I am standing in Museo Teatro Romano in Lecce, Italy. But it is the 21st Century, not the 2nd Century AD. If I put on a long white toga and don a face mask, I might believe that I have been time transported back to Lupiae, a Roman colony now known as Lecce, and acting in a comedy.
Instead of a plane, train, or time travel, I arrive at Fundazione Memmo Museo Teatro Romano as part of a 7-day hiking tour in Puglia that includes stays in Matera, Ostuni, and Bari, Italy. Today is a free day so I can explore Lecce at my leisure.
Table of Contents
Nicknamed the Florence of the South, Lecce is an ancient Roman town. It is famous for its two cathedrals, its amphitheater located in the town center … and its outdoor theatre.
“Bequeathed with a generous stash of baroque buildings by its 17th-century architects, the city has a completeness and homogeneity that other southern Italian metropolises lack.”Lonely Planet
The city’s origins seem to date back to the 5th century BC, “but a legend attributes its foundation to around 1200 BC by Malennio, immediately after the destruction of the city of Troy. The conquest by Rome ensured a strong economic and building development,” according to www.italia.it.
Lupiae hosted the Roman Games, a drama festival held to honor Jupiter, king of the Roman gods as well as other pagan gods.
The theatre was discovered during excavations in the 1920s. It is now the home of Museo Teatro Romano, which visually tells the ancient story of play-acting through artifacts, statues, costumes, and scripts.
The museum prominently displays a series of nine theatrical masks from the Villa Adriana in Tivoli.
“The series of nine theatrical masks from the Hadrian’s Villa in Tivoli is of great scenic effect.”Commune of Lecce
Actors would place these full-faced and often open-mouthed masks over their heads when they acted in plays.
The Greeks created the masks for theatre and the Romans adopted them. The masks helped the audience to recognize different players as well as amplify their voices.
For instance, female roles were represented by white masks and played by male actors. Male genders were represented by dark masks. Tragedies required a mask while it was not obligatory for comedies.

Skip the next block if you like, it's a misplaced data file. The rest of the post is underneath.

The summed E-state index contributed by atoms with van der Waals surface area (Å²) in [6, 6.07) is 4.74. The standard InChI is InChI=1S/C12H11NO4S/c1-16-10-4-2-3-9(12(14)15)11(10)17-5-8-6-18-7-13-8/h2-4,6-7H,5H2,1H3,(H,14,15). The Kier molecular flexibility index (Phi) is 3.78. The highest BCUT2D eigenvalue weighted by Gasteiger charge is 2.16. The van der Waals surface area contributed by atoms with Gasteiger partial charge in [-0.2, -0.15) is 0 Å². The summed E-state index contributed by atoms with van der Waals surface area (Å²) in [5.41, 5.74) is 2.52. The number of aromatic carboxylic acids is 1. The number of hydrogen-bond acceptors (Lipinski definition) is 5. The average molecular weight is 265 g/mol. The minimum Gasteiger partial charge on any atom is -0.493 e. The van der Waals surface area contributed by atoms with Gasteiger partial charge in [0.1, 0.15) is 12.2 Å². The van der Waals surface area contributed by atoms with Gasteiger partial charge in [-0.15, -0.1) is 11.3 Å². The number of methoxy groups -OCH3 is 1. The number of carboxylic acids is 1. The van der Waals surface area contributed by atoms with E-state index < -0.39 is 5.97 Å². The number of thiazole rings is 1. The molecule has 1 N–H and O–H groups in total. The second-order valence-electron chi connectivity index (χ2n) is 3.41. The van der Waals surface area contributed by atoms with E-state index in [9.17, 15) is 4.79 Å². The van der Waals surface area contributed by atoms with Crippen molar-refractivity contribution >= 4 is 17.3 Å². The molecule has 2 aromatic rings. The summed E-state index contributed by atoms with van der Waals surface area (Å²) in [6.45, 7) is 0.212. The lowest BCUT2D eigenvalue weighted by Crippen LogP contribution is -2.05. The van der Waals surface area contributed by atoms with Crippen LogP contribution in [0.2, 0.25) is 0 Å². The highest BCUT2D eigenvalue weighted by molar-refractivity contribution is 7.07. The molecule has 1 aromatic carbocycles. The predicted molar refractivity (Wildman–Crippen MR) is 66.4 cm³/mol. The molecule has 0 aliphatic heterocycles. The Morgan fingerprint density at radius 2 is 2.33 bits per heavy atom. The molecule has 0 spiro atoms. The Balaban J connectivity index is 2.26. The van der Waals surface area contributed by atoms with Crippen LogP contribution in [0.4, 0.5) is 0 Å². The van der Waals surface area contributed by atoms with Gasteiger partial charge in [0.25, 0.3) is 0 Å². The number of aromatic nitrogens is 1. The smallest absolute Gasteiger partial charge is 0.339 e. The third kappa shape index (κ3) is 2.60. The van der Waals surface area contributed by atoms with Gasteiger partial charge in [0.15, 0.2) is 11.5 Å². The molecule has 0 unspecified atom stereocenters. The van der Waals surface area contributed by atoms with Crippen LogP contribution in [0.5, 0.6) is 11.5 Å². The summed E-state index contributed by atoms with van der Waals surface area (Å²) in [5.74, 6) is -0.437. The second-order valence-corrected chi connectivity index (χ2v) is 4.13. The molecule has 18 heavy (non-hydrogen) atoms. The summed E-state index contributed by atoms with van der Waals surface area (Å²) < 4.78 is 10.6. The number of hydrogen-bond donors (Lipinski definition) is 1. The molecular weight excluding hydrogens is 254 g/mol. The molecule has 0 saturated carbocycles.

“The mask of the tragedy presents a big mouth and eyes and the hairdressing with big corkscrew curls and the mouth open like a cherry,” according to signage in the museum.
In comedies, costumes represent the actor’s gender. A male actor wore a white gown made of wool. Women dressed in a long gown with a stole. Slaves wore a short gown with a belt. A slave’s mask showed a mouth twisted in a grimace. It also had raised eyebrows and red hair.
The outdoor theater is attached to an archaeological museum, which was set up by the Memmo Foundation. The museum bears the name of its predecessor as this prestigious 17th-century palace once belonged to the Romano family.
If you are a fan of theatre, ancient Roman history, or archaeology, you must visit this museum. It features discoveries from excavations made in the first half of the last century. They are displayed in collaboration with the Archaeological Superintendence of Rome and the Archaeological Superintendence of Puglia.
The wealthy citizens or the state paid for Roman theatre productions. Managers of a theatrical company organized the production. The first Roman stage plays were mounted as part of both political and religious celebrations.
Roman actors performed the plays during the Ludi Romani (or festival games). The Roman religious festivals typically included dramas and comedies.
The venue features some oddities. The museum exhibits large grey rocks from Via Appia. This was the stone road which linked Rome to Brindsi.
It was also known as Regina Viarium. Construction started in 312 B.C. and it was completed by 190 B.C.
“La Via Appia was not used for a long time because of the decline of the Roman Empire . . . [until it] became the way of the pilgrims who visited the catacombs and as well went on until Brindsi, where they embarked to reach the Holy Land,” according to the museum’s signage.
If you love the theater, you should consider Museo Teatro Romano as the #1 place to visit in Lecce. When I stood outside on the steps of the ancient Roman theater, I thought of Caesar’s admonition.
“It is better to create than to learn! Creating is the essence of life.”Caesar
Visiting the Museo Teatro Romano gave me a powerful lesson about the role of the writer in the lives of ancient Romans.
If you enjoy this article, you can subscribe to my weekly email: